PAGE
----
Rick Di Cristoforo: A key selling point for a platform is the size of the menu. What trends are you seeing on inclusions of products and how do you make those decisions?

Peter Labrie: For a start, there's a lot of regulation in this space, trustee requirements around what can and can't go on investment menus, particularly in the superannuation space. We go through that process before we add a fund to an investment menu. Then there’s ratings, support from advisers, understanding the portfolio management team, how long they've been there, the tenure, independent researchers such as Morningstar. Then it's really our engagement with the adviser. Where do they see the demand, how much support will it receive? It's finding that right balance between the cost in adding assets to the menu versus the demand that's coming through.

Rick Di Cristoforo: The focus has been on the basis point fee levels for platforms, and over time, there's been additional ways that platforms have been able to earn an income. Is it all still about the basis points?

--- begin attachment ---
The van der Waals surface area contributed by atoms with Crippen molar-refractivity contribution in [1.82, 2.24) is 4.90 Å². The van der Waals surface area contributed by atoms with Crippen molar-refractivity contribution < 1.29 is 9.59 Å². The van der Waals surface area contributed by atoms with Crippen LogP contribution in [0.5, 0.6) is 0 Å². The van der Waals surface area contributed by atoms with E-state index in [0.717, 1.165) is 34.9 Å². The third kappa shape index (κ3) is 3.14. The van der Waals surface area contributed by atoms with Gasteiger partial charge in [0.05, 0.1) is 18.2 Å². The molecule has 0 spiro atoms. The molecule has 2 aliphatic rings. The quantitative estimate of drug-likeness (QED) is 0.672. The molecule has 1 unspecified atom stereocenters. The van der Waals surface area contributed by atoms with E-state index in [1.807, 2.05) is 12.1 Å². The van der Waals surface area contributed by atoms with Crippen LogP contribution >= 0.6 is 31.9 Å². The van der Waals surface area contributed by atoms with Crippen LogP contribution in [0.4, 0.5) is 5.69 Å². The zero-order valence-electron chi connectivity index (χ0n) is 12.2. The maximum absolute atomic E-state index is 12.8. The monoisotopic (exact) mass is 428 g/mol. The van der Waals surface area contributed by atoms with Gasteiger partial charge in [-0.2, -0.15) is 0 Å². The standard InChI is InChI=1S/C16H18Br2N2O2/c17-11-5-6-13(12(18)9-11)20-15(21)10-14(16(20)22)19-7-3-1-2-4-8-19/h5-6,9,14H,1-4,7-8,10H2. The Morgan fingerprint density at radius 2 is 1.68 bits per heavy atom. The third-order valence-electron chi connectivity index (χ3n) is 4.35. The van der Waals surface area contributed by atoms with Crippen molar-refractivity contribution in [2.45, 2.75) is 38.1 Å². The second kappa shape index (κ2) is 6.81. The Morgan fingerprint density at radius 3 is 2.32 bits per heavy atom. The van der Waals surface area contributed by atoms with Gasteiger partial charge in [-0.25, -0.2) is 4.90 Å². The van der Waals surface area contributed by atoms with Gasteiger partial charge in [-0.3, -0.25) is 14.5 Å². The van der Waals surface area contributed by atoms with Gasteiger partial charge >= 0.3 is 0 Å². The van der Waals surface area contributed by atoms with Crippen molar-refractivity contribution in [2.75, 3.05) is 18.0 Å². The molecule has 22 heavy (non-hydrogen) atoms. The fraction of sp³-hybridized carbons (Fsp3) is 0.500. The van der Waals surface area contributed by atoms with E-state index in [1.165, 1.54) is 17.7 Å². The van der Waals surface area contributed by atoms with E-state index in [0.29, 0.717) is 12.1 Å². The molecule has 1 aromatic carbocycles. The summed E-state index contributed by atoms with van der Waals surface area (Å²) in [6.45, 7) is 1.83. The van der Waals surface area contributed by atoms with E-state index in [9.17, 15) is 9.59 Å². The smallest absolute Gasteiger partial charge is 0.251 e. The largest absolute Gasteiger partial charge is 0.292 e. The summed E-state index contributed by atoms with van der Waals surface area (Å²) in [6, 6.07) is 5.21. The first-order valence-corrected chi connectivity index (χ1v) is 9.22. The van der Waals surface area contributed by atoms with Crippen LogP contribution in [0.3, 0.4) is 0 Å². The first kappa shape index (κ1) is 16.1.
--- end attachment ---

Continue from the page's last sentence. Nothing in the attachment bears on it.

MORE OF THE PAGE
Jason Entwistle: Rick, it's never been all about the basis points, but ultimately like any supplier/partner relationship, there is a fee, and we want to provide the service at the lowest cost we can. And our clients want to buy it at the lowest cost they can get it at. But ultimately, if you want a healthy partner, you want a healthy supplier, and you want us to keep investing in the service, in the technology for the long term, not just, let's invest for three years, squeeze the lemon and get out. You want this to be a business that's around for the long term. So we've got to have really mature conversations about fees. We've been able to share fantastic fee benefits with clients as we scale up and that will continue, but it’s also about the service, the ability to invest and delight our clients while giving us a reasonable margin so we can continue to do that.

Peter Labrie: Ultimately, it's about value for the services that you're providing, not necessarily the cheapest. Some people will opt for the cheapest service but we need a sustainable industry and it's not always going to be the cheapest provider that will prevail here.

 

Graham Hand is Editor-At-Large for Firstlinks. This edited transcript does not take account of the personal circumstances of any investor.